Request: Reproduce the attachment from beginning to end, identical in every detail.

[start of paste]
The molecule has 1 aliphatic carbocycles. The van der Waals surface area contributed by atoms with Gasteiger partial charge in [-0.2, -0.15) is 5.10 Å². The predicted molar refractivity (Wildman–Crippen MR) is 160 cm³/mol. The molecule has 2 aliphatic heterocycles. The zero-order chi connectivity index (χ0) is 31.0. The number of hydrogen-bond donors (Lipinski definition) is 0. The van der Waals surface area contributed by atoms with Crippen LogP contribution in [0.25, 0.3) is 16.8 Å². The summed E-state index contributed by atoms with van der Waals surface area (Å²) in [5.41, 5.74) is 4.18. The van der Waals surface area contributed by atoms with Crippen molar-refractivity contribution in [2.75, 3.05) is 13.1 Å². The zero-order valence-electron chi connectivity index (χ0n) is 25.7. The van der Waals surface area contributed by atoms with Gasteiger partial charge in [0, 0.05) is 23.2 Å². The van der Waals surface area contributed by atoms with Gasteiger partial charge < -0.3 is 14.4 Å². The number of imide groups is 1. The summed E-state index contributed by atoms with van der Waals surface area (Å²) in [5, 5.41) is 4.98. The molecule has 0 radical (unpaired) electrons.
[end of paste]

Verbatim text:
The molecule has 1 aliphatic carbocycles. The van der Waals surface area contributed by atoms with Gasteiger partial charge in [-0.2, -0.15) is 5.10 Å². The predicted molar refractivity (Wildman–Crippen MR) is 160 cm³/mol. The molecule has 2 aliphatic heterocycles. The zero-order chi connectivity index (χ0) is 31.0. The number of hydrogen-bond donors (Lipinski definition) is 0. The van der Waals surface area contributed by atoms with Crippen LogP contribution in [0.25, 0.3) is 16.8 Å². The summed E-state index contributed by atoms with van der Waals surface area (Å²) in [5.41, 5.74) is 4.18. The van der Waals surface area contributed by atoms with Crippen molar-refractivity contribution in [2.75, 3.05) is 13.1 Å². The zero-order valence-electron chi connectivity index (χ0n) is 25.7. The van der Waals surface area contributed by atoms with Gasteiger partial charge in [0, 0.05) is 23.2 Å². The van der Waals surface area contributed by atoms with Gasteiger partial charge < -0.3 is 14.4 Å². The number of imide groups is 1. The summed E-state index contributed by atoms with van der Waals surface area (Å²) in [5, 5.41) is 4.98. The molecule has 0 radical (unpaired) electrons.